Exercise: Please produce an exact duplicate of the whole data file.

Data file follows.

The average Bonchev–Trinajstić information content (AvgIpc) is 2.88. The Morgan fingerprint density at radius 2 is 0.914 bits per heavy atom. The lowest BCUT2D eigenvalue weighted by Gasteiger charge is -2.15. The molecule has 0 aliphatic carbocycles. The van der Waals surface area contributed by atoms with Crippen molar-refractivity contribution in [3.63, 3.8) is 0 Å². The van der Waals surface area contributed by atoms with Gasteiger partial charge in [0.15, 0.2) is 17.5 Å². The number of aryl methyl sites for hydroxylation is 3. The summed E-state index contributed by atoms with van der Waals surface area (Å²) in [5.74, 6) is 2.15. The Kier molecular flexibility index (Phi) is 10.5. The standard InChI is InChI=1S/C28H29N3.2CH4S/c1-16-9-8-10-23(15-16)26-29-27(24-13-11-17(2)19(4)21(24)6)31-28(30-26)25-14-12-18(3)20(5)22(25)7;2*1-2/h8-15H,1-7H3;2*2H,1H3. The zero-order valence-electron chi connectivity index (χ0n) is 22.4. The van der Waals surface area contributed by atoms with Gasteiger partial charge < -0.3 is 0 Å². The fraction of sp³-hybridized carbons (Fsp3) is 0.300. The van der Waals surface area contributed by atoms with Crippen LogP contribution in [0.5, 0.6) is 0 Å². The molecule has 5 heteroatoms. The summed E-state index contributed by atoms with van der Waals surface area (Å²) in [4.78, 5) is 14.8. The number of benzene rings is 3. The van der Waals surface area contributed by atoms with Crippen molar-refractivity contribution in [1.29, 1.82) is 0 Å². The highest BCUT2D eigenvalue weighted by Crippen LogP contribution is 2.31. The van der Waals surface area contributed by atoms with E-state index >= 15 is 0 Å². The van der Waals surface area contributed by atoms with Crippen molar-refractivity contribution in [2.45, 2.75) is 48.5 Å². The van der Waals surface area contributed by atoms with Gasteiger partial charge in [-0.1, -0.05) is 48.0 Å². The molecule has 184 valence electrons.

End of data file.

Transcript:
The average Bonchev–Trinajstić information content (AvgIpc) is 2.88. The Morgan fingerprint density at radius 2 is 0.914 bits per heavy atom. The lowest BCUT2D eigenvalue weighted by Gasteiger charge is -2.15. The molecule has 0 aliphatic carbocycles. The van der Waals surface area contributed by atoms with Crippen molar-refractivity contribution in [3.63, 3.8) is 0 Å². The van der Waals surface area contributed by atoms with Gasteiger partial charge in [0.15, 0.2) is 17.5 Å². The number of aryl methyl sites for hydroxylation is 3. The summed E-state index contributed by atoms with van der Waals surface area (Å²) in [5.74, 6) is 2.15. The Kier molecular flexibility index (Phi) is 10.5. The standard InChI is InChI=1S/C28H29N3.2CH4S/c1-16-9-8-10-23(15-16)26-29-27(24-13-11-17(2)19(4)21(24)6)31-28(30-26)25-14-12-18(3)20(5)22(25)7;2*1-2/h8-15H,1-7H3;2*2H,1H3. The zero-order valence-electron chi connectivity index (χ0n) is 22.4. The van der Waals surface area contributed by atoms with Gasteiger partial charge < -0.3 is 0 Å². The fraction of sp³-hybridized carbons (Fsp3) is 0.300. The van der Waals surface area contributed by atoms with Crippen LogP contribution in [0.5, 0.6) is 0 Å². The molecule has 5 heteroatoms. The summed E-state index contributed by atoms with van der Waals surface area (Å²) in [4.78, 5) is 14.8. The number of benzene rings is 3. The van der Waals surface area contributed by atoms with Crippen molar-refractivity contribution in [1.29, 1.82) is 0 Å². The highest BCUT2D eigenvalue weighted by Crippen LogP contribution is 2.31. The van der Waals surface area contributed by atoms with E-state index >= 15 is 0 Å². The van der Waals surface area contributed by atoms with Crippen molar-refractivity contribution in [2.45, 2.75) is 48.5 Å². The van der Waals surface area contributed by atoms with Gasteiger partial charge in [-0.1, -0.05) is 48.0 Å². The molecule has 184 valence electrons.